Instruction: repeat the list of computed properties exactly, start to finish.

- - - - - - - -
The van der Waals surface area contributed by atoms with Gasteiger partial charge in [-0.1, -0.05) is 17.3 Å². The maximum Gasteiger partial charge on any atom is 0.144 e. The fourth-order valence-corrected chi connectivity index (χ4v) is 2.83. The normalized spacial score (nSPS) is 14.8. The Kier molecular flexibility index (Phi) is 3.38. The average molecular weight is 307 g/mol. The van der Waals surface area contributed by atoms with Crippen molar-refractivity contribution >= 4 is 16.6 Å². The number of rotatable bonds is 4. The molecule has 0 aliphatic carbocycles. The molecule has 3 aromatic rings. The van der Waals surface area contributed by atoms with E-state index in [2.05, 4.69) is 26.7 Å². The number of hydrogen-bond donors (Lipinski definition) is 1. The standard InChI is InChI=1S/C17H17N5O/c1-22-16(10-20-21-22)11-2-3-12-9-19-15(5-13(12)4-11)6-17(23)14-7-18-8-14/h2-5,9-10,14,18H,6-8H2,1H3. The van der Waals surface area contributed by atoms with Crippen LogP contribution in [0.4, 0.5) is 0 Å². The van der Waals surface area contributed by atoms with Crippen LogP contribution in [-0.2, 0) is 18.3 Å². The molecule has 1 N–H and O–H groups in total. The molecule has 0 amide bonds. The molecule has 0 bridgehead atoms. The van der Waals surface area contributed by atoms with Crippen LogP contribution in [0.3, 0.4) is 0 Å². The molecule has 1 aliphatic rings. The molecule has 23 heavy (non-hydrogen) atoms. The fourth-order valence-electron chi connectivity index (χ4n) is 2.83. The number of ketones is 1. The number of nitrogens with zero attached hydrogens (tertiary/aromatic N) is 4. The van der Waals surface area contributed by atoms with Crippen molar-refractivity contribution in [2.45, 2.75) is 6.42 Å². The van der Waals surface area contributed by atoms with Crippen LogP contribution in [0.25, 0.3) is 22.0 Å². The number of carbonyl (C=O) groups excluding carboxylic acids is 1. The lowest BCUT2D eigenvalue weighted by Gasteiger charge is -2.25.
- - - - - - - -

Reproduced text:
The van der Waals surface area contributed by atoms with Gasteiger partial charge in [-0.1, -0.05) is 17.3 Å². The maximum Gasteiger partial charge on any atom is 0.144 e. The fourth-order valence-corrected chi connectivity index (χ4v) is 2.83. The normalized spacial score (nSPS) is 14.8. The Kier molecular flexibility index (Phi) is 3.38. The average molecular weight is 307 g/mol. The van der Waals surface area contributed by atoms with Crippen molar-refractivity contribution >= 4 is 16.6 Å². The number of rotatable bonds is 4. The molecule has 0 aliphatic carbocycles. The molecule has 3 aromatic rings. The van der Waals surface area contributed by atoms with E-state index in [2.05, 4.69) is 26.7 Å². The number of hydrogen-bond donors (Lipinski definition) is 1. The standard InChI is InChI=1S/C17H17N5O/c1-22-16(10-20-21-22)11-2-3-12-9-19-15(5-13(12)4-11)6-17(23)14-7-18-8-14/h2-5,9-10,14,18H,6-8H2,1H3. The van der Waals surface area contributed by atoms with Crippen LogP contribution in [0.4, 0.5) is 0 Å². The van der Waals surface area contributed by atoms with Crippen LogP contribution in [-0.2, 0) is 18.3 Å². The molecule has 1 N–H and O–H groups in total. The molecule has 0 amide bonds. The molecule has 0 bridgehead atoms. The van der Waals surface area contributed by atoms with Crippen LogP contribution in [0.3, 0.4) is 0 Å². The molecule has 1 aliphatic rings. The molecule has 23 heavy (non-hydrogen) atoms. The fourth-order valence-electron chi connectivity index (χ4n) is 2.83. The number of ketones is 1. The number of nitrogens with zero attached hydrogens (tertiary/aromatic N) is 4. The van der Waals surface area contributed by atoms with Crippen molar-refractivity contribution in [2.45, 2.75) is 6.42 Å². The van der Waals surface area contributed by atoms with Crippen LogP contribution in [0.25, 0.3) is 22.0 Å². The number of carbonyl (C=O) groups excluding carboxylic acids is 1. The lowest BCUT2D eigenvalue weighted by Gasteiger charge is -2.25.